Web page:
Not in the Flesh: a Wexford novel by the incomparable Ruth Rendell

July 22, 2008 at 12:48 pm (Book review, books, Mystery fiction, The British police procedural) ()

Jim Belbury lives alone. One of his chief – indeed, only – pleasures is going into the woods to hunt for truffles. In this task he is assisted by his dog Honey, a mixed breed with a terrific nose. Truffles are a rare find in Britain, but Honey does turn them up from time to time. One September day, however, Honey braves a cloud of truffle flies and unearths something that interests her far less: the bones of a human hand. Although Honey greets this discovery with indifference, her master, considerably shaken, whips out his phone and calls the police.

The remains found by Jim Belbury and his dog prove to be about eleven years old.  The job of investigating what appears to have been an unreported homicide falls to Reg Wexford and his team. They have their work cut out for them. Before they can begin to search for the killer, they must first identify the victim, no easy task in the circumstances. As if this is not enough of a challenge, a subsequent shocking discovery complicates things still further.

In the course of their investigation, the officers encounter a wide range of human types, from vulnerable, injured souls to characters that are by turns bizarre, irritating, eccentric and maddening. In particular, there is a menage a trois consisting of an ailing author, his wife, and his ex-wife. These two women – they refer to one another as ‘wife-in-law’ –  are constantly whispering in a conspiratorial manner and giggling like teen-agers. Their comments range from arch to rude and are almost always inappropriate, especially as they are being interrogated in a murder case!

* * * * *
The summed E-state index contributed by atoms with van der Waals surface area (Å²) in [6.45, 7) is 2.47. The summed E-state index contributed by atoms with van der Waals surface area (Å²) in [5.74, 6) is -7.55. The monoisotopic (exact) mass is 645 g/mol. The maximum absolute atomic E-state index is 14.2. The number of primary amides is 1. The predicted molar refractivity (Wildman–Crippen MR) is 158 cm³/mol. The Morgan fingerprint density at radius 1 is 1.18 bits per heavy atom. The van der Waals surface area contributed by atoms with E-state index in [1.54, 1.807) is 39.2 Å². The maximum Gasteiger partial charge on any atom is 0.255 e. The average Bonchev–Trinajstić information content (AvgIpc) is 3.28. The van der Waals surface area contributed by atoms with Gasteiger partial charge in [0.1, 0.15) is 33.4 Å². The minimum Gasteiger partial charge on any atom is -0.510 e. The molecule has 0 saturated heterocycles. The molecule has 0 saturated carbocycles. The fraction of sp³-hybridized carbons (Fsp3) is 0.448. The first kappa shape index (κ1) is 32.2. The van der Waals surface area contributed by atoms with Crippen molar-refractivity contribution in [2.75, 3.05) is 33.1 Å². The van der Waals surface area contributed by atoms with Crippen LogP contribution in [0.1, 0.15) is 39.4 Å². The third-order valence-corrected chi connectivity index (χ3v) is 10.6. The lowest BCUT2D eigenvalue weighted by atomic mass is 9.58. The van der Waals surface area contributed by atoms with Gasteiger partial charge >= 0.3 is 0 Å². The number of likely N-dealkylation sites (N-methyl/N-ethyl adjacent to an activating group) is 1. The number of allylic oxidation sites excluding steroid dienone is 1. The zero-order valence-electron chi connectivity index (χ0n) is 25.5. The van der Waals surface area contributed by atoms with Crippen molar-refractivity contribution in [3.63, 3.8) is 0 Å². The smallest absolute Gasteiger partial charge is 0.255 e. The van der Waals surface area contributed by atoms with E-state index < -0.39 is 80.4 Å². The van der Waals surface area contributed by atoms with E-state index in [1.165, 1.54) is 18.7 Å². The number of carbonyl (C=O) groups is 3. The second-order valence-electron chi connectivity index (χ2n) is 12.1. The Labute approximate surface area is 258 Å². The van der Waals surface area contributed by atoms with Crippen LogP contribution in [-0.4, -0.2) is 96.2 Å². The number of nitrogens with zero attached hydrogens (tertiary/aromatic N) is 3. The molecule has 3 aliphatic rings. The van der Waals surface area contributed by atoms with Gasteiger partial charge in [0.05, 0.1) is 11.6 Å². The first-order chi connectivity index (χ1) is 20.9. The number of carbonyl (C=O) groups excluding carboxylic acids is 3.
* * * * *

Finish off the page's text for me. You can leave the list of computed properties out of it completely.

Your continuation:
Wexford and his colleagues are themselves sharply delineated characters. Mike Burden retains some of his former tendency to be judgmental, though he seems to have softened with age. Barry Vine, still on the scene, makes one of the crucial discoveries of the case. His mental processes – and emotional ones as well – are frequently aided by his passion for the operas of Bellini and Donizetti. Often these hardworking, conscientious officers find themselves  wrestling with personal demons and prejudices in ways that I find utterly believable, not to mention fascinating. These conflicts are dealt with dispassionately, with no descent into bathos and soap opera.

I love Rendell’s writing. There is never a wasted word or an extraneous modifier. In this scene, the detectives are searching a derelict property:

“The windowpanes were cracked, and the curtains that hung from a broken rail, ragged and stained. Damp had marked the ceiling with curious patterns, some shaped like parts of the human body, a leg here in a high-heeled shoe, a disembodied head, and others like maps of islands in an archipelago or close-ups of the surface of the moon.

Here we meet Bridget Cook, a minor character with critical information:

She was a big tall woman, one who, it was easy to believe, could have performed heavier and more demanding farmwork than picking fruit. Her face had once been lovely, the features having a classical stern beauty, but now it was bruised and marked by time and perhaps by human mistreatment. It was the face of a sculpture from ancient Greece, damaged by long exposure to winds and weather.

Alongside the murder investigation, there is a subplot concerning female circumcision. A sizable community of Somali immigrants has come to live in Kingsmarkham; members of that community still subscribe to this  practice.  Wexford’s offspring Sheila and Sylvia are active in a local group trying to put a stop to it. This problem could not wear a grimmer aspect; nonetheless, it is always bracing to spend time with Wexford’s loving, activist, and sometimes combative daughters.